Luca Giana

Justice and institutions. The definition of an imperial fief in the 17th century

  • Abstract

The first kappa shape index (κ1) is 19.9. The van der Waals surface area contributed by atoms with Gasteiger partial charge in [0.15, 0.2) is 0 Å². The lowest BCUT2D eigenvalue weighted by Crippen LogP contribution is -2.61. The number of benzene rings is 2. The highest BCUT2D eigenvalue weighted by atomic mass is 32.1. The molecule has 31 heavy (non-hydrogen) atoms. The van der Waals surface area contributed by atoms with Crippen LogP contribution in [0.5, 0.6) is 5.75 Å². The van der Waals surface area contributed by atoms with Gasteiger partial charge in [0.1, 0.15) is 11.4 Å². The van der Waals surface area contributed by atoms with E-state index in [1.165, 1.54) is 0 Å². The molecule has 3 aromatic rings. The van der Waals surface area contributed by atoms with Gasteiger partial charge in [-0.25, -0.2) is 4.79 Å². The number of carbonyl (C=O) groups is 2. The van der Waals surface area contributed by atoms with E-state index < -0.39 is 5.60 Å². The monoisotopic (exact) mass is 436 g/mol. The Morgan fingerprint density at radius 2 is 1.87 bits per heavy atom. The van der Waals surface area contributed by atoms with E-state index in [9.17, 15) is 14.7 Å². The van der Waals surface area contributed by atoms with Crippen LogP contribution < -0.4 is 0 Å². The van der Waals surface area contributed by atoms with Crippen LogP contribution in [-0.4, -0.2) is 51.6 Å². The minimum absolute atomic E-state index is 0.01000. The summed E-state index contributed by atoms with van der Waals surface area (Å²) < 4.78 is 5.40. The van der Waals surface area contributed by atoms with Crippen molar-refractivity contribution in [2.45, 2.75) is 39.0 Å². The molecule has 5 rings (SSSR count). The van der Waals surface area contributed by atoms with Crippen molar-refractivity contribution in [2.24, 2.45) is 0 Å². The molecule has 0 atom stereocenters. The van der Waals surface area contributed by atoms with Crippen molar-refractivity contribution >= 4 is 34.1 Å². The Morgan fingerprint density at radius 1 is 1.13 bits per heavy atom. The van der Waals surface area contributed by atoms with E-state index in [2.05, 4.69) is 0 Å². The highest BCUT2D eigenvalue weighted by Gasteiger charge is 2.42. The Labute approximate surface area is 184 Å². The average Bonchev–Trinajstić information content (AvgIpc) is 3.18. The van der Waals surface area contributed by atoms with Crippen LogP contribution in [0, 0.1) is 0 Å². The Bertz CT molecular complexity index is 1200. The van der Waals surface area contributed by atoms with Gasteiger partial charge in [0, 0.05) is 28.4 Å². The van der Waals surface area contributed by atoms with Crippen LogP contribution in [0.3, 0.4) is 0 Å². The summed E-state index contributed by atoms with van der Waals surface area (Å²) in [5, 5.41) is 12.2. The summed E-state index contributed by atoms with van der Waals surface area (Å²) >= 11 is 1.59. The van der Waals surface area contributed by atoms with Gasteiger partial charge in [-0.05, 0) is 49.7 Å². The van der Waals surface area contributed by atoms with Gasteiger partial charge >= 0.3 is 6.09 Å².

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In this study all institutions, starting with the activities of tribunals, have some measure of power that legitimates them at a territorial level. A feudatory must structure his fief through a strategy for organizing transits, which he did by demonstrating a capacity for action in the territory. Even in the countryside diplomacy with the European powers assumed a territorial dimension that derived from its ability to legitimate his local action. After localizing such action this paper examines the wide array of actions that an institution was capable of taking, and which appeared like the links of a tightly fastened chain and not as individual episodes. All actors aspired to construct an order, rarely stably achieved, in which they acted in specific spheres and by virtue of political projects not shared and for that reason conflictual. Criminal episodes, sackings, abductions, fights with and between institutions do not record the chronicle of social disorders but rather the way in which a power legitimated its presence over a territory. From this perspective, the analysis of these cases at the local level reveal that a fief was not organized only by virtue of the prerogatives of its feudatory or of the institutions present in it, but also of the capacity of these institutions to act upon a territory.

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